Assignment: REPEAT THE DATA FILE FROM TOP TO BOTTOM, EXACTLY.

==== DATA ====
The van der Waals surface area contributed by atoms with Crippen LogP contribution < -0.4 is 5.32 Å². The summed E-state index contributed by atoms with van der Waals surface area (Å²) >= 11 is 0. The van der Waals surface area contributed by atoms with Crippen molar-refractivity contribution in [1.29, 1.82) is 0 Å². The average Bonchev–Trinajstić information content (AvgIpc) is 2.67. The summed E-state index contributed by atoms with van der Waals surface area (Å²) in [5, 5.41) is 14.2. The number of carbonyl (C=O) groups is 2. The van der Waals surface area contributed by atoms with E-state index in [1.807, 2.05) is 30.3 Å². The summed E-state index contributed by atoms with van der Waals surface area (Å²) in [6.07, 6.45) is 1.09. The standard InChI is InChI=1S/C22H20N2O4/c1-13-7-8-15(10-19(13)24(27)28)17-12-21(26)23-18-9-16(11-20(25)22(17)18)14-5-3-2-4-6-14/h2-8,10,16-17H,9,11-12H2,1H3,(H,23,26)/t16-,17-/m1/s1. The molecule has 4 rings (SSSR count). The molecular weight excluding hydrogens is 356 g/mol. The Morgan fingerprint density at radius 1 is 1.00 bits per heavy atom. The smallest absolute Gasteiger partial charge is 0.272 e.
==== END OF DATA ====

The van der Waals surface area contributed by atoms with Crippen LogP contribution < -0.4 is 5.32 Å². The summed E-state index contributed by atoms with van der Waals surface area (Å²) >= 11 is 0. The van der Waals surface area contributed by atoms with Crippen molar-refractivity contribution in [1.29, 1.82) is 0 Å². The average Bonchev–Trinajstić information content (AvgIpc) is 2.67. The summed E-state index contributed by atoms with van der Waals surface area (Å²) in [5, 5.41) is 14.2. The number of carbonyl (C=O) groups is 2. The van der Waals surface area contributed by atoms with E-state index in [1.807, 2.05) is 30.3 Å². The summed E-state index contributed by atoms with van der Waals surface area (Å²) in [6.07, 6.45) is 1.09. The standard InChI is InChI=1S/C22H20N2O4/c1-13-7-8-15(10-19(13)24(27)28)17-12-21(26)23-18-9-16(11-20(25)22(17)18)14-5-3-2-4-6-14/h2-8,10,16-17H,9,11-12H2,1H3,(H,23,26)/t16-,17-/m1/s1. The molecule has 4 rings (SSSR count). The molecular weight excluding hydrogens is 356 g/mol. The Morgan fingerprint density at radius 1 is 1.00 bits per heavy atom. The smallest absolute Gasteiger partial charge is 0.272 e.